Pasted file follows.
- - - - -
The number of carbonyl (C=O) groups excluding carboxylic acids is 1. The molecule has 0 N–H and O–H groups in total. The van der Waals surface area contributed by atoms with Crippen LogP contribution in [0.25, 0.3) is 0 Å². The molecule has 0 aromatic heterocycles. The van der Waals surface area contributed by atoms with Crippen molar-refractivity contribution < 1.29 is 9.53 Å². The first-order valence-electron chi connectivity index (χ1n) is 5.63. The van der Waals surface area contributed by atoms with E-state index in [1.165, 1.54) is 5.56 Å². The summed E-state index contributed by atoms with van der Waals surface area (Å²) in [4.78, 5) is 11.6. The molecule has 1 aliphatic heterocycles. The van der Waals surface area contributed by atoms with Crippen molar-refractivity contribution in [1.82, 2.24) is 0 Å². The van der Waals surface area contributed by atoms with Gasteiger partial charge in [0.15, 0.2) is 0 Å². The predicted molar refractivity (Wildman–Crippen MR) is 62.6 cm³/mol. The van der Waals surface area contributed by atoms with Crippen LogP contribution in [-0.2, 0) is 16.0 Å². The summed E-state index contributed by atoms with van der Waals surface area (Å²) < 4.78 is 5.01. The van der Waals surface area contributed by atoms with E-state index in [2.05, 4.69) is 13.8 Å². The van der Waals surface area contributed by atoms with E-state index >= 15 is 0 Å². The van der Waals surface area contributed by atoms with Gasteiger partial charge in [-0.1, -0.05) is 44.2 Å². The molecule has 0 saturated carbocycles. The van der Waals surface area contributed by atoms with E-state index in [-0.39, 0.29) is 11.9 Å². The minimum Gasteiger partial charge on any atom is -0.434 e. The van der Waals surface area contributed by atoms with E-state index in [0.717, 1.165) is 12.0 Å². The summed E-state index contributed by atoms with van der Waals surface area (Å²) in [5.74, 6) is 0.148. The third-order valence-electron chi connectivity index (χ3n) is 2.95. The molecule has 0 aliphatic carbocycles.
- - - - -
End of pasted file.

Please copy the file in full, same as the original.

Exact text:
The number of carbonyl (C=O) groups excluding carboxylic acids is 1. The molecule has 0 N–H and O–H groups in total. The van der Waals surface area contributed by atoms with Crippen LogP contribution in [0.25, 0.3) is 0 Å². The molecule has 0 aromatic heterocycles. The van der Waals surface area contributed by atoms with Crippen molar-refractivity contribution < 1.29 is 9.53 Å². The first-order valence-electron chi connectivity index (χ1n) is 5.63. The van der Waals surface area contributed by atoms with E-state index in [1.165, 1.54) is 5.56 Å². The summed E-state index contributed by atoms with van der Waals surface area (Å²) in [4.78, 5) is 11.6. The molecule has 1 aliphatic heterocycles. The van der Waals surface area contributed by atoms with Crippen molar-refractivity contribution in [1.82, 2.24) is 0 Å². The van der Waals surface area contributed by atoms with Gasteiger partial charge in [0.15, 0.2) is 0 Å². The predicted molar refractivity (Wildman–Crippen MR) is 62.6 cm³/mol. The van der Waals surface area contributed by atoms with Crippen LogP contribution in [-0.2, 0) is 16.0 Å². The summed E-state index contributed by atoms with van der Waals surface area (Å²) < 4.78 is 5.01. The van der Waals surface area contributed by atoms with E-state index in [2.05, 4.69) is 13.8 Å². The van der Waals surface area contributed by atoms with E-state index >= 15 is 0 Å². The van der Waals surface area contributed by atoms with Gasteiger partial charge in [-0.1, -0.05) is 44.2 Å². The molecule has 0 saturated carbocycles. The van der Waals surface area contributed by atoms with E-state index in [-0.39, 0.29) is 11.9 Å². The minimum Gasteiger partial charge on any atom is -0.434 e. The van der Waals surface area contributed by atoms with E-state index in [0.717, 1.165) is 12.0 Å². The summed E-state index contributed by atoms with van der Waals surface area (Å²) in [5.74, 6) is 0.148. The third-order valence-electron chi connectivity index (χ3n) is 2.95. The molecule has 0 aliphatic carbocycles.